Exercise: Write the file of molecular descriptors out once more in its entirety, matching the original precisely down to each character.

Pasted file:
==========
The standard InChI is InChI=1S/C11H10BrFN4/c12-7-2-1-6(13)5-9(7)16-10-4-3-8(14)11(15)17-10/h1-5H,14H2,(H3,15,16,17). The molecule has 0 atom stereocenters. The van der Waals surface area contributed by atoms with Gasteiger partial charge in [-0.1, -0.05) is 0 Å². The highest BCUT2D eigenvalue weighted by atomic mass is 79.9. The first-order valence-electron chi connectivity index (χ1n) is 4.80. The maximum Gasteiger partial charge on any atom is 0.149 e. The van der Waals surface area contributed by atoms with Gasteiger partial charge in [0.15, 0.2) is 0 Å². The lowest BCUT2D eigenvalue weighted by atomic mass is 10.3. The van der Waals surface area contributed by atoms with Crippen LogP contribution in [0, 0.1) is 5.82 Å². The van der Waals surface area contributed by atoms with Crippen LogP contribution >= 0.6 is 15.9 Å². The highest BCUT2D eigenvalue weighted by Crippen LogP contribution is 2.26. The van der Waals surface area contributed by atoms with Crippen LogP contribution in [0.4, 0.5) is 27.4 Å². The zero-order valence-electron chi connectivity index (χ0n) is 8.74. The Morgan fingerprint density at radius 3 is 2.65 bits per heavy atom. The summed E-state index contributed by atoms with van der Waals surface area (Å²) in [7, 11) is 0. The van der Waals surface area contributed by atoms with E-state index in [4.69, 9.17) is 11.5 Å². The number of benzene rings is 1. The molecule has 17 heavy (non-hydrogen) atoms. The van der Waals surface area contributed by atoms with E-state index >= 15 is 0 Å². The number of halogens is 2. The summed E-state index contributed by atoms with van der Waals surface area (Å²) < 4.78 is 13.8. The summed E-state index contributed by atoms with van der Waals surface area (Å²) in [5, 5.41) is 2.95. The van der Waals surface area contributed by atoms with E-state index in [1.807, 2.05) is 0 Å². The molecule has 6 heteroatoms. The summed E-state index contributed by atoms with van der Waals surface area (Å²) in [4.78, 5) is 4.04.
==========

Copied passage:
The standard InChI is InChI=1S/C11H10BrFN4/c12-7-2-1-6(13)5-9(7)16-10-4-3-8(14)11(15)17-10/h1-5H,14H2,(H3,15,16,17). The molecule has 0 atom stereocenters. The van der Waals surface area contributed by atoms with Gasteiger partial charge in [-0.1, -0.05) is 0 Å². The highest BCUT2D eigenvalue weighted by atomic mass is 79.9. The first-order valence-electron chi connectivity index (χ1n) is 4.80. The maximum Gasteiger partial charge on any atom is 0.149 e. The van der Waals surface area contributed by atoms with Gasteiger partial charge in [0.15, 0.2) is 0 Å². The lowest BCUT2D eigenvalue weighted by atomic mass is 10.3. The van der Waals surface area contributed by atoms with Crippen LogP contribution in [0, 0.1) is 5.82 Å². The van der Waals surface area contributed by atoms with Crippen LogP contribution >= 0.6 is 15.9 Å². The highest BCUT2D eigenvalue weighted by Crippen LogP contribution is 2.26. The van der Waals surface area contributed by atoms with Crippen LogP contribution in [0.4, 0.5) is 27.4 Å². The zero-order valence-electron chi connectivity index (χ0n) is 8.74. The Morgan fingerprint density at radius 3 is 2.65 bits per heavy atom. The summed E-state index contributed by atoms with van der Waals surface area (Å²) in [7, 11) is 0. The van der Waals surface area contributed by atoms with E-state index in [4.69, 9.17) is 11.5 Å². The number of benzene rings is 1. The molecule has 17 heavy (non-hydrogen) atoms. The van der Waals surface area contributed by atoms with E-state index >= 15 is 0 Å². The number of halogens is 2. The summed E-state index contributed by atoms with van der Waals surface area (Å²) < 4.78 is 13.8. The summed E-state index contributed by atoms with van der Waals surface area (Å²) in [5, 5.41) is 2.95. The van der Waals surface area contributed by atoms with E-state index in [1.807, 2.05) is 0 Å². The molecule has 6 heteroatoms. The summed E-state index contributed by atoms with van der Waals surface area (Å²) in [4.78, 5) is 4.04.